This is, in fact, the big advantage of honeypots; with a production system, it’s difficult if not impossible to monitor everything because of the high volume of legitimate traffic, which then has to be differentiated from the unauthorized traffic. With the honeypot security, all traffic is suspect and the overall volume is much lower, making comprehensive monitoring feasible.
It’s recommended that the monitoring data be sent to a separate server rather than stored on the honeypot itself. There are a number of open source and commercial logging programs and services that can be used for this.
You can use many traditional network monitoring solutions to monitor honeypots, such as GFI EventsManager with your SIEM solution, or commercial software made specifically for this purpose such as the LogRhythm Honeypot Security Analytics Suite
In addition to the risks to your own network that can be associated with deploying a honeypot, another risk to be aware of is that of civil liability, in case your honeypot (a deliberately non-secure system) is used by attackers to attack others. It’s conceivable that the target victim could name your organization in a lawsuit, claiming your negligence enabled the attack on their network. Configuring the honeypot to prohibit or restrict any outbound connections can help protect you in this regard.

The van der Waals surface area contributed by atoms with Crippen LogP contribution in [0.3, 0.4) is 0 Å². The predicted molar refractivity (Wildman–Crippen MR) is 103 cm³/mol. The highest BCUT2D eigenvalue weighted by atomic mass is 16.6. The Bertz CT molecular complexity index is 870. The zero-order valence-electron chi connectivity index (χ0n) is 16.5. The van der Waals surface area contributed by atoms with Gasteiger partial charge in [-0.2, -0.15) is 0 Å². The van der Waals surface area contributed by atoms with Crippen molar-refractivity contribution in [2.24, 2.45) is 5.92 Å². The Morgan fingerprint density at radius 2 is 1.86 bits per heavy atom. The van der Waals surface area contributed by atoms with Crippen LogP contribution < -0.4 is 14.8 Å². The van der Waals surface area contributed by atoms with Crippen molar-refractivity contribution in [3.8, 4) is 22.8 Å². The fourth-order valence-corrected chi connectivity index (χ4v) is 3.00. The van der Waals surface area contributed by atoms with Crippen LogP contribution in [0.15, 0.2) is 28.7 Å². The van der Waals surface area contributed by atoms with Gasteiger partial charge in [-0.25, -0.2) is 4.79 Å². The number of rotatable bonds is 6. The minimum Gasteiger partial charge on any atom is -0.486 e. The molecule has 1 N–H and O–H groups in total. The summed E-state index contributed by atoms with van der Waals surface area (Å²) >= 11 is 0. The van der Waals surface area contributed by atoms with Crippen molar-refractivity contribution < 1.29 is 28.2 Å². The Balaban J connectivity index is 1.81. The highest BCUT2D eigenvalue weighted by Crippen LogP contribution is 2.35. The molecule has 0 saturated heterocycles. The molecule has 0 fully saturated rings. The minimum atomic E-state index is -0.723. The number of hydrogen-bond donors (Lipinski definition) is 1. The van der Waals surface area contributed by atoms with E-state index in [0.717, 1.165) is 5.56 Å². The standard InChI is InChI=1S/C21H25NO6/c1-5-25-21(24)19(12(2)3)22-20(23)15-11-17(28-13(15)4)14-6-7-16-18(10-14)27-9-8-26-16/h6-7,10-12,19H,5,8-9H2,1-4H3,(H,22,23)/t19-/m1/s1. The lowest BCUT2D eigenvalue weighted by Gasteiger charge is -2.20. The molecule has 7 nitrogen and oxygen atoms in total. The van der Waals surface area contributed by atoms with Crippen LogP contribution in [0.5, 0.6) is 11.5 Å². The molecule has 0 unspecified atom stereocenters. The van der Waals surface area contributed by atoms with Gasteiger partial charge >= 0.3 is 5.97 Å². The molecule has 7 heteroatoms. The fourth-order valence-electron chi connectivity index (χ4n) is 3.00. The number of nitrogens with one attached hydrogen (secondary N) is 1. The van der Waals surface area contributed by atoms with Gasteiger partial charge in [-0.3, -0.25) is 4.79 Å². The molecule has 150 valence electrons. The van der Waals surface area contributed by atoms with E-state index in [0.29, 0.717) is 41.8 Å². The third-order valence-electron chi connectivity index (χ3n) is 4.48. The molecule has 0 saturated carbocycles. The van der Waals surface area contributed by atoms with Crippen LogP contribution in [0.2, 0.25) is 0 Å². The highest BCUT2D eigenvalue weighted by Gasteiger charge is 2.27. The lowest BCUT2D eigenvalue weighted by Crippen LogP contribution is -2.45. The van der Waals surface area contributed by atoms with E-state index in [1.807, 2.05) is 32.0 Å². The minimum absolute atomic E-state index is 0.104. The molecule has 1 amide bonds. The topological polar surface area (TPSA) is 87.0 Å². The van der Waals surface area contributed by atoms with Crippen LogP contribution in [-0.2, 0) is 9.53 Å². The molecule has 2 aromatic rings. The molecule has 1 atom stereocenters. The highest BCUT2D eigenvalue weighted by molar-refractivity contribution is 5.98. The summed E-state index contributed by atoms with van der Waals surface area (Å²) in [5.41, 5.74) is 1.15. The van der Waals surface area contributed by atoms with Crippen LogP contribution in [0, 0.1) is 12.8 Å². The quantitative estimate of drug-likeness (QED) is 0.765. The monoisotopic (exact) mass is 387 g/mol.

Another issue to think about is that, ironic as it might sound, there is the remote possibility of an intruder suing you for invasion of privacy by monitoring his network activity. Some countries and some states have laws prohibiting the interception of communications content. These laws are generally complex and have exceptions, so any detailed discussion of them is beyond the scope of this article, but it goes without saying that you should have your legal counsel involved when you deploy a honeypot, especially for the purpose of catching the bad guys.